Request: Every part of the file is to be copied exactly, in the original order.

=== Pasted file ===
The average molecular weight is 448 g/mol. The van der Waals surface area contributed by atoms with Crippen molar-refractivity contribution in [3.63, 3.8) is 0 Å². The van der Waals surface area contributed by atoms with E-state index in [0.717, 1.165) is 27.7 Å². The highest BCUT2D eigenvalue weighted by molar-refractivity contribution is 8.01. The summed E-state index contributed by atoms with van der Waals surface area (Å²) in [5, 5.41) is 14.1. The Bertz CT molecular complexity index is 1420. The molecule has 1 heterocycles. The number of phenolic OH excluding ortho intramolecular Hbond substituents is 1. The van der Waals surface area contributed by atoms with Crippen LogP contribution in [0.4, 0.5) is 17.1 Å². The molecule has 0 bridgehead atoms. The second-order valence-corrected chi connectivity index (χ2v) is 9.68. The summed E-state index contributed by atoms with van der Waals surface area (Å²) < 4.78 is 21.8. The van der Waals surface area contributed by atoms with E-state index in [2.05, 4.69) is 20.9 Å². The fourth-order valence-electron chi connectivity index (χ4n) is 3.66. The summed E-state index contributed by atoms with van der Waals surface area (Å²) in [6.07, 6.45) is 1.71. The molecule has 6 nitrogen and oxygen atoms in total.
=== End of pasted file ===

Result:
The average molecular weight is 448 g/mol. The van der Waals surface area contributed by atoms with Crippen molar-refractivity contribution in [3.63, 3.8) is 0 Å². The van der Waals surface area contributed by atoms with E-state index in [0.717, 1.165) is 27.7 Å². The highest BCUT2D eigenvalue weighted by molar-refractivity contribution is 8.01. The summed E-state index contributed by atoms with van der Waals surface area (Å²) in [5, 5.41) is 14.1. The Bertz CT molecular complexity index is 1420. The molecule has 1 heterocycles. The number of phenolic OH excluding ortho intramolecular Hbond substituents is 1. The van der Waals surface area contributed by atoms with Crippen LogP contribution in [0.4, 0.5) is 17.1 Å². The molecule has 0 bridgehead atoms. The second-order valence-corrected chi connectivity index (χ2v) is 9.68. The summed E-state index contributed by atoms with van der Waals surface area (Å²) < 4.78 is 21.8. The van der Waals surface area contributed by atoms with E-state index in [2.05, 4.69) is 20.9 Å². The fourth-order valence-electron chi connectivity index (χ4n) is 3.66. The summed E-state index contributed by atoms with van der Waals surface area (Å²) in [6.07, 6.45) is 1.71. The molecule has 6 nitrogen and oxygen atoms in total.